Hard to believe that 20 years ago, about the only automotive-oriented programming on television was MotorWeek, produced by Maryland Public Television and seen on many PBS stations.
In its early years, ESPN had done quite a bit of auto-racing coverage, and that programming enjoyed strong ratings, but the network started chasing after the stick-and-ball sports. Roger Werner, who had been president and chief executive at ESPN, recognized an automotive niche that wasn’t being filled, and that there was more to the car world than racing around in circles. So, Werner worked with others in the cable industry to launch Speedvision.
“I need an anchor tenant and I think that’s you,” Craig Jackson recalled Werner telling him more than 20 years ago.
Jackson had just taken over leadership of the Barrett-Jackson auction company after the deaths to cancer of his father and then his old brother, Brian. Barrett-Jackson would celebrate its 25th anniversary in January of 1996, just days after Speedvision began providing its signal.
That first year, with Speedvision just launching, the programming from Scottsdale was done on videotape, but “we pulled phenomenal ratings,” Jackson said. “It was groundbreaking, and changed the world of car collecting forever. It brought new blood into the hobby.”
Live coverage has been presented since 1997 and has continued as Speedvision became Speed and then Fox Sports 1, and since 2015 when Barrett-Jackson signed a new coverage package with the Velocity and Discovery Networks, which not only expanded domestic coverage but added overseas audiences as well as Spanish-language coverage.Speaking of TV, ‘Miami Vice’ Testarossa is on the docket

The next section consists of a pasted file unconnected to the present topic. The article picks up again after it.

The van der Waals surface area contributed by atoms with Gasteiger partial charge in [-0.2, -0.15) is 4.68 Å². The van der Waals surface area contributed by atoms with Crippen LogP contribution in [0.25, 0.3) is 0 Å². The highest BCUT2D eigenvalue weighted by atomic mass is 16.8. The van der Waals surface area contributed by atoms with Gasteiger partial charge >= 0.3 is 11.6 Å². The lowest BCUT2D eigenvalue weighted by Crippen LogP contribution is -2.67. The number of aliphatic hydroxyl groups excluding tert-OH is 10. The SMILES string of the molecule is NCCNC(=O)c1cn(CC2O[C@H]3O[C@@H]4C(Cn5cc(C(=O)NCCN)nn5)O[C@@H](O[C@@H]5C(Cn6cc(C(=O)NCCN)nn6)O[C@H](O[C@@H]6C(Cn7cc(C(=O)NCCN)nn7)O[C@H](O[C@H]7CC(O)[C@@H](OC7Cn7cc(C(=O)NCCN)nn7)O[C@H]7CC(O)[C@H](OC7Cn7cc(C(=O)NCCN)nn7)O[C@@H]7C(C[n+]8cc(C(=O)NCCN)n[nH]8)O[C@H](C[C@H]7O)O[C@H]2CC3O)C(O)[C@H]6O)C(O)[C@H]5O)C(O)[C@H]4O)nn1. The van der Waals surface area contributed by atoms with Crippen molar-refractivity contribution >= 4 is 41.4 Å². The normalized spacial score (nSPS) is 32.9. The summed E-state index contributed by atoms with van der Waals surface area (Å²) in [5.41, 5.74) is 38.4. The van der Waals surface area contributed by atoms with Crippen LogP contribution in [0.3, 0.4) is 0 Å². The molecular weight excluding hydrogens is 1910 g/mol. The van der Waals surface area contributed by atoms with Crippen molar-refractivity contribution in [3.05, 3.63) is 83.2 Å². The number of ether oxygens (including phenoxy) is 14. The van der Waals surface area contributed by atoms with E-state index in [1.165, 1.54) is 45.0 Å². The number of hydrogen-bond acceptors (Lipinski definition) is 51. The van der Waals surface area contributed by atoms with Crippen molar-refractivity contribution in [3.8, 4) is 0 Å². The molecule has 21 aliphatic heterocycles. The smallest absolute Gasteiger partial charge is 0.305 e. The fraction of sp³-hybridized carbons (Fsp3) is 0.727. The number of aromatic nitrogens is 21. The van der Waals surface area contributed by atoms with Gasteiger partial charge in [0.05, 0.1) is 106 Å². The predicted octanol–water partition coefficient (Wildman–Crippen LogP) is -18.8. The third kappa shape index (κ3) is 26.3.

“Discovery has a large footprint,” Jackson said Tuesday as Barrett-Jackson hosted a media preview of its upcoming Scottsdale sale.
Jackson said that car collectors from the Middle East used to send representatives to the auction, but this year the principals are making the trip themselves because they’ve seen the auction on television and want to take part in person.
Television and the internet have changed everything in the past 2o years, Jackson said. “It’s a worldwide deal.”
Bidding can be done by phone or on the internet as well as in person, and Jackson said some auction regulars will be coming in earlier than usual to preview the cars but will be bidding by phone and tablet because they’re attending presidential inauguration events.
Speaking of bidders, Jackson said they are getting younger.
“We made a decision a few years ago to bring in more modern cars,” he said, “modern supercars and resto-mods, and to talk to young people on platforms — the internet and videos — they’re familiar with.
“If we’d have stayed with (predominantly) pre-war classics, this would be a much smaller business.”
Jackson noted that millennials and Gen-Xers now have disposable income. In fact, he said, the highest winning bid last year at Scottsdale came from a member of the millennial generation.
Barrett-Jackson debuted its latest video on Tuesday. It shows Vaughn Gittin Jr. drifting his Pennzoil Mustang RTR through the auction facilities — yes, even through the big tent and the auction arena — and coming to a stop just inches from Jackson’s own million-dollar Bugatti Veyron.
But Barrett-Jackson hasn’t forgotten its long-time customers.
“We still have fax machines,” Jackson said, noting that some consignors and bidders still submit their paperwork on forms they picked up 20 years ago.